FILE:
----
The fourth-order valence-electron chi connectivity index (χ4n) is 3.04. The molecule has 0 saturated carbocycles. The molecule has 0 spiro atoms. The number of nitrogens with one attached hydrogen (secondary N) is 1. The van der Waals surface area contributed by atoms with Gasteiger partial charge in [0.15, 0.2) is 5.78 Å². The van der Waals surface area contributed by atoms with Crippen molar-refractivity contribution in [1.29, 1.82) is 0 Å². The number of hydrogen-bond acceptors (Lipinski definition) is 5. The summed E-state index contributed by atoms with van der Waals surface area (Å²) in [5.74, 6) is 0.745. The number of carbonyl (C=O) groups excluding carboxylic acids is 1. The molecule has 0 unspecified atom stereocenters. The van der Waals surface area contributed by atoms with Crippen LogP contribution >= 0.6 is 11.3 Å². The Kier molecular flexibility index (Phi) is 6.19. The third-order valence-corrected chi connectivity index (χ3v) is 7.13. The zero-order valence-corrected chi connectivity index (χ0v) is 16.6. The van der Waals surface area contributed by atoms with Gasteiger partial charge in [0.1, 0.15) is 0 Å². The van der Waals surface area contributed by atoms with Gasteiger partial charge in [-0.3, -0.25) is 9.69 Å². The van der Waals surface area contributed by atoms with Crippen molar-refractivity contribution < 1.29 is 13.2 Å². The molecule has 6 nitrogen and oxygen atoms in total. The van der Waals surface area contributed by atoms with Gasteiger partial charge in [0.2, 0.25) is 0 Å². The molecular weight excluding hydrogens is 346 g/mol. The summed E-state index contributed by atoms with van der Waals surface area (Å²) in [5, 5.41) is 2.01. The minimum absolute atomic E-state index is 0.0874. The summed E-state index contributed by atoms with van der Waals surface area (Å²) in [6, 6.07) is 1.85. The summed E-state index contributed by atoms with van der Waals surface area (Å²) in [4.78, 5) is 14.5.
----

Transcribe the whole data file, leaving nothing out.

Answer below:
The fourth-order valence-electron chi connectivity index (χ4n) is 3.04. The molecule has 0 saturated carbocycles. The molecule has 0 spiro atoms. The number of nitrogens with one attached hydrogen (secondary N) is 1. The van der Waals surface area contributed by atoms with Gasteiger partial charge in [0.15, 0.2) is 5.78 Å². The van der Waals surface area contributed by atoms with Crippen molar-refractivity contribution in [1.29, 1.82) is 0 Å². The number of hydrogen-bond acceptors (Lipinski definition) is 5. The summed E-state index contributed by atoms with van der Waals surface area (Å²) in [5.74, 6) is 0.745. The number of carbonyl (C=O) groups excluding carboxylic acids is 1. The molecule has 0 unspecified atom stereocenters. The van der Waals surface area contributed by atoms with Crippen LogP contribution >= 0.6 is 11.3 Å². The Kier molecular flexibility index (Phi) is 6.19. The third-order valence-corrected chi connectivity index (χ3v) is 7.13. The zero-order valence-corrected chi connectivity index (χ0v) is 16.6. The van der Waals surface area contributed by atoms with Gasteiger partial charge in [0.1, 0.15) is 0 Å². The van der Waals surface area contributed by atoms with Gasteiger partial charge in [-0.3, -0.25) is 9.69 Å². The van der Waals surface area contributed by atoms with Crippen molar-refractivity contribution < 1.29 is 13.2 Å². The molecule has 6 nitrogen and oxygen atoms in total. The van der Waals surface area contributed by atoms with Gasteiger partial charge in [0.2, 0.25) is 0 Å². The molecular weight excluding hydrogens is 346 g/mol. The summed E-state index contributed by atoms with van der Waals surface area (Å²) in [5, 5.41) is 2.01. The minimum absolute atomic E-state index is 0.0874. The summed E-state index contributed by atoms with van der Waals surface area (Å²) in [6, 6.07) is 1.85. The summed E-state index contributed by atoms with van der Waals surface area (Å²) in [4.78, 5) is 14.5.